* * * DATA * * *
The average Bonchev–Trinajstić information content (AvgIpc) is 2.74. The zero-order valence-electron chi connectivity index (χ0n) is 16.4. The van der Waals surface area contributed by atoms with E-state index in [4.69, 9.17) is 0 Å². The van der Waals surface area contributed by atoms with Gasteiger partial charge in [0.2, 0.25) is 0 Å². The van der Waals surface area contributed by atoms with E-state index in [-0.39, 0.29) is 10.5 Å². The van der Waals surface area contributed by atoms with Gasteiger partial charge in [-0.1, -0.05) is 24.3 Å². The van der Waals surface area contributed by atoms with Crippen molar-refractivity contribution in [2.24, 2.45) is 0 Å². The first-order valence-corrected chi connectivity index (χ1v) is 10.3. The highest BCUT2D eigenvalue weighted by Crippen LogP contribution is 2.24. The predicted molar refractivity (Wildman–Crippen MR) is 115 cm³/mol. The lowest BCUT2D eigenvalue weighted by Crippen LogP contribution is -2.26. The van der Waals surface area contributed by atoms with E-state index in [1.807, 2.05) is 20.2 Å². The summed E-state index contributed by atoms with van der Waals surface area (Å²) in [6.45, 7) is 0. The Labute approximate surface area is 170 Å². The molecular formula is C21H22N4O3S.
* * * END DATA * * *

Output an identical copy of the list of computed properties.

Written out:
The average Bonchev–Trinajstić information content (AvgIpc) is 2.74. The zero-order valence-electron chi connectivity index (χ0n) is 16.4. The van der Waals surface area contributed by atoms with E-state index in [4.69, 9.17) is 0 Å². The van der Waals surface area contributed by atoms with Gasteiger partial charge in [0.2, 0.25) is 0 Å². The van der Waals surface area contributed by atoms with E-state index in [-0.39, 0.29) is 10.5 Å². The van der Waals surface area contributed by atoms with Gasteiger partial charge in [-0.1, -0.05) is 24.3 Å². The van der Waals surface area contributed by atoms with Crippen molar-refractivity contribution in [2.24, 2.45) is 0 Å². The first-order valence-corrected chi connectivity index (χ1v) is 10.3. The highest BCUT2D eigenvalue weighted by Crippen LogP contribution is 2.24. The predicted molar refractivity (Wildman–Crippen MR) is 115 cm³/mol. The lowest BCUT2D eigenvalue weighted by Crippen LogP contribution is -2.26. The van der Waals surface area contributed by atoms with E-state index in [1.807, 2.05) is 20.2 Å². The summed E-state index contributed by atoms with van der Waals surface area (Å²) in [6.45, 7) is 0. The Labute approximate surface area is 170 Å². The molecular formula is C21H22N4O3S.